Checking your credit report regularly at least once a year, or before any credit application can help you make sure the information included is accurate. If it is not, you can make that known. A simple error, such as an unused but still open credit card account listed at the wrong address, can kibosh applications. Even if the file is correct, checking helps you spot problems. To raise a dispute, you’ll need to contact the credit reference agency directly, they will be able to let you know the next steps you need to take.
You can check your credit report for free:
- EXPERIAN (the biggest): Use Moneysavingexpert.com free Credit Club
- EQUIFAX: Use Clearscore
- TRANSUNION: Use Credit Karma
Lenders assess you based on your credit report, any past dealings you have had with them, and your application form; this has crucial information on it, including your salary (which credit reference reports do not have). Don't get hung up on your credit score number because it is not used by lenders, it is just a loose indication of how a typical lender may see things, based only on your credit file. Every lender is different with its own, usually unpublished, scoring system based on its preferences, your application form, and their relationship with you.
How to improve your credit score
You need to have credit to get credit; those who have a bad history get rejected, as do those who have never had credit. If you get a credit card and use it wisely (Always repay IN FULL each month, so there is NO INTEREST), this will help to improve your credit history. If you are looking to improve a bad credit rating, then a credit builder card can help; they typically have low spending limits and high-interest rates. Do not withdraw cash on credit cards, it is expensive and evidence of poor money management, and never miss or be late on repayments (use a direct debit to be sure).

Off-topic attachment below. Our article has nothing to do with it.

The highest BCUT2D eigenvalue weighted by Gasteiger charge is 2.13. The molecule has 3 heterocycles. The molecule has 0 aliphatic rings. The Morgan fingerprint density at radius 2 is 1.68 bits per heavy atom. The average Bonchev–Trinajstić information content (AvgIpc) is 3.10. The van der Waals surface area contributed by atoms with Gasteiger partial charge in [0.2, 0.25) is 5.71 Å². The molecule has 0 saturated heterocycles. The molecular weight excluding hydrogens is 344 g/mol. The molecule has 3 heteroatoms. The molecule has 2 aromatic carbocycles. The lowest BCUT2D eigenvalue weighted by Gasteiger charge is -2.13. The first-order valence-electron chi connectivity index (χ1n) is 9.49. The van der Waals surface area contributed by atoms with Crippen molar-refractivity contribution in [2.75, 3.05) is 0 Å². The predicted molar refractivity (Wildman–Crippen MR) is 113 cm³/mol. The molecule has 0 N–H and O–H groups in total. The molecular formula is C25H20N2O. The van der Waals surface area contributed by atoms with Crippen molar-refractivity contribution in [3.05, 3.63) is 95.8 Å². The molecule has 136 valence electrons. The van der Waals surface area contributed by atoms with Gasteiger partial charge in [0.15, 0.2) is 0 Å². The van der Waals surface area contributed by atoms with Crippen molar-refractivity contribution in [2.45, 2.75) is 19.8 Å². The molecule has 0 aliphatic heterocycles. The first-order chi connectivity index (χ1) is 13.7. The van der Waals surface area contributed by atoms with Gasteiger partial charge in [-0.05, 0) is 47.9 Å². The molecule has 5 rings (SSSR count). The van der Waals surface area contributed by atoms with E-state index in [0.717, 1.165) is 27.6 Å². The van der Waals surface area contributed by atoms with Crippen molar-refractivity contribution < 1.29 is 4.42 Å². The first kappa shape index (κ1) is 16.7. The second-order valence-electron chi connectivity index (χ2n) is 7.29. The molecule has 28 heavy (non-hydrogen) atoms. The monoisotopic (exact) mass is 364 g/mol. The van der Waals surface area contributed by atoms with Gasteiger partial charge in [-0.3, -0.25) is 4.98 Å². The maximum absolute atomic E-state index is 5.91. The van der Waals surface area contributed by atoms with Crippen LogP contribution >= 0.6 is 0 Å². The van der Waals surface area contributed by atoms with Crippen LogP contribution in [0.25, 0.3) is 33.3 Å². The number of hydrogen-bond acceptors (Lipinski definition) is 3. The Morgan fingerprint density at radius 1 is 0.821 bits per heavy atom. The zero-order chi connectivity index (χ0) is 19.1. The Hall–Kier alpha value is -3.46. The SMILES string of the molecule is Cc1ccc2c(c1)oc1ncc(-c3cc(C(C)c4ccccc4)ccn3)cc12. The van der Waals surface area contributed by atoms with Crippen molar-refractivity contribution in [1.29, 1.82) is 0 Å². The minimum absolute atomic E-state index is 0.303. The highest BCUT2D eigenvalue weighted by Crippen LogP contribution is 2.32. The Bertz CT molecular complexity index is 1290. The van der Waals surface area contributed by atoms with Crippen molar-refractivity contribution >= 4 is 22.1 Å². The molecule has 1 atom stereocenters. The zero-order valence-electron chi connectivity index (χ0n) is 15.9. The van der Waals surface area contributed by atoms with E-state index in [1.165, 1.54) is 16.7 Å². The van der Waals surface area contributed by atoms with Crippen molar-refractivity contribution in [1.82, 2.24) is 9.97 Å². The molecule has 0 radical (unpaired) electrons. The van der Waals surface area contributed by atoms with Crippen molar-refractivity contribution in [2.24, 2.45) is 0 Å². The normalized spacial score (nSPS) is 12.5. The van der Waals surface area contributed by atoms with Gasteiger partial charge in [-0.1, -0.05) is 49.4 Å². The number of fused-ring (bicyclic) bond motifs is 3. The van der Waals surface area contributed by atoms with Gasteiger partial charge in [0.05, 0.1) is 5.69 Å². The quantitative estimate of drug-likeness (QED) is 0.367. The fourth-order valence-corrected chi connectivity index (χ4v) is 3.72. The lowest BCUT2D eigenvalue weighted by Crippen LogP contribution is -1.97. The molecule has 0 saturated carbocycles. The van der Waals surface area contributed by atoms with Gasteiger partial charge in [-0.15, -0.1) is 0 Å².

Evidence of stability is good; showing the same job, bank, or telephone number on applications, and get on the electoral roll. Be consistent, even on different applications, to avoid fraud scoring.
Major problems, such as county court judgments, defaults, or bankruptcy, stay on your file for 6 years, and applications for products stay on for 1 year; try holding off applying until they lapse.
Avoid lots of applications in quick succession. Many debt applications leave a footprint on your credit file, and too many, especially in a short space of time, hurt future applications. Space out and prioritise applications, for example, if you are due to apply for a mortgage, don't apply for minor things such as cashback credit cards for a month or two before.
Avoid payday loans, they can kill mortgage applications. They are dangerous in their own right, but some mortgage underwriters simply will not lend to anyone who has had one.
Be careful if you get joint products with someone. A joint mortgage, loan, or even a joint bill bank account with flatmates will link your credit file with them, which means lenders can see their history when you are assessed.
A high credit score indicates you have a history of managing your credit responsibly, such as making any repayments on time. A higher credit score means companies see you as a lower risk, so you are more likely to be approved for credit, get lower interest rates, and higher credit limits.